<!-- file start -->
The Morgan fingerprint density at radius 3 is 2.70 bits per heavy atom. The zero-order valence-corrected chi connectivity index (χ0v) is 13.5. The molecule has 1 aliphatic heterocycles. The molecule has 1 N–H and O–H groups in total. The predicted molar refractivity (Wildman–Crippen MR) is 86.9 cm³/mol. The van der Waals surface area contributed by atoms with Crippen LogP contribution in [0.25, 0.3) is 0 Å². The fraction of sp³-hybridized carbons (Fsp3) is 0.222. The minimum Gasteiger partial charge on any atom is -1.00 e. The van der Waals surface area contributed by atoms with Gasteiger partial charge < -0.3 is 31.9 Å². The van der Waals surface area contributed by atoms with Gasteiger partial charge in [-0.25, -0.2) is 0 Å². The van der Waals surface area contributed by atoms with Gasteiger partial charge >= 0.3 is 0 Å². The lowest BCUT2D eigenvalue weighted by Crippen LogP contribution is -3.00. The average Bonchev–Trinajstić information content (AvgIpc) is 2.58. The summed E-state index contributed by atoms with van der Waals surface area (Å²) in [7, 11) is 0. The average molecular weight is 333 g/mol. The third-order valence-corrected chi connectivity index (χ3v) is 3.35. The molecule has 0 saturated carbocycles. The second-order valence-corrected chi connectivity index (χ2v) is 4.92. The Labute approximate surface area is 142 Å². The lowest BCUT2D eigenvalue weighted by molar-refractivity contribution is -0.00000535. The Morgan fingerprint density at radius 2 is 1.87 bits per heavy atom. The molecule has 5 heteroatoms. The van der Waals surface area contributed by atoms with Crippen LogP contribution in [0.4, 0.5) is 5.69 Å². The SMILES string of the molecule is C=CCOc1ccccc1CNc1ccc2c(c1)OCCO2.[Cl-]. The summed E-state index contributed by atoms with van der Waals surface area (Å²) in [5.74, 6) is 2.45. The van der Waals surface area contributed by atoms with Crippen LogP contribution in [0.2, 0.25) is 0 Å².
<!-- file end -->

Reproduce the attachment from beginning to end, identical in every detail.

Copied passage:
The Morgan fingerprint density at radius 3 is 2.70 bits per heavy atom. The zero-order valence-corrected chi connectivity index (χ0v) is 13.5. The molecule has 1 aliphatic heterocycles. The molecule has 1 N–H and O–H groups in total. The predicted molar refractivity (Wildman–Crippen MR) is 86.9 cm³/mol. The van der Waals surface area contributed by atoms with Crippen LogP contribution in [0.25, 0.3) is 0 Å². The fraction of sp³-hybridized carbons (Fsp3) is 0.222. The minimum Gasteiger partial charge on any atom is -1.00 e. The van der Waals surface area contributed by atoms with Gasteiger partial charge < -0.3 is 31.9 Å². The van der Waals surface area contributed by atoms with Gasteiger partial charge in [-0.25, -0.2) is 0 Å². The van der Waals surface area contributed by atoms with Gasteiger partial charge >= 0.3 is 0 Å². The lowest BCUT2D eigenvalue weighted by Crippen LogP contribution is -3.00. The average Bonchev–Trinajstić information content (AvgIpc) is 2.58. The summed E-state index contributed by atoms with van der Waals surface area (Å²) in [7, 11) is 0. The average molecular weight is 333 g/mol. The third-order valence-corrected chi connectivity index (χ3v) is 3.35. The molecule has 0 saturated carbocycles. The second-order valence-corrected chi connectivity index (χ2v) is 4.92. The Labute approximate surface area is 142 Å². The lowest BCUT2D eigenvalue weighted by molar-refractivity contribution is -0.00000535. The Morgan fingerprint density at radius 2 is 1.87 bits per heavy atom. The molecule has 5 heteroatoms. The van der Waals surface area contributed by atoms with Crippen LogP contribution in [0.4, 0.5) is 5.69 Å². The SMILES string of the molecule is C=CCOc1ccccc1CNc1ccc2c(c1)OCCO2.[Cl-]. The summed E-state index contributed by atoms with van der Waals surface area (Å²) in [5.74, 6) is 2.45. The van der Waals surface area contributed by atoms with Crippen LogP contribution in [0.2, 0.25) is 0 Å².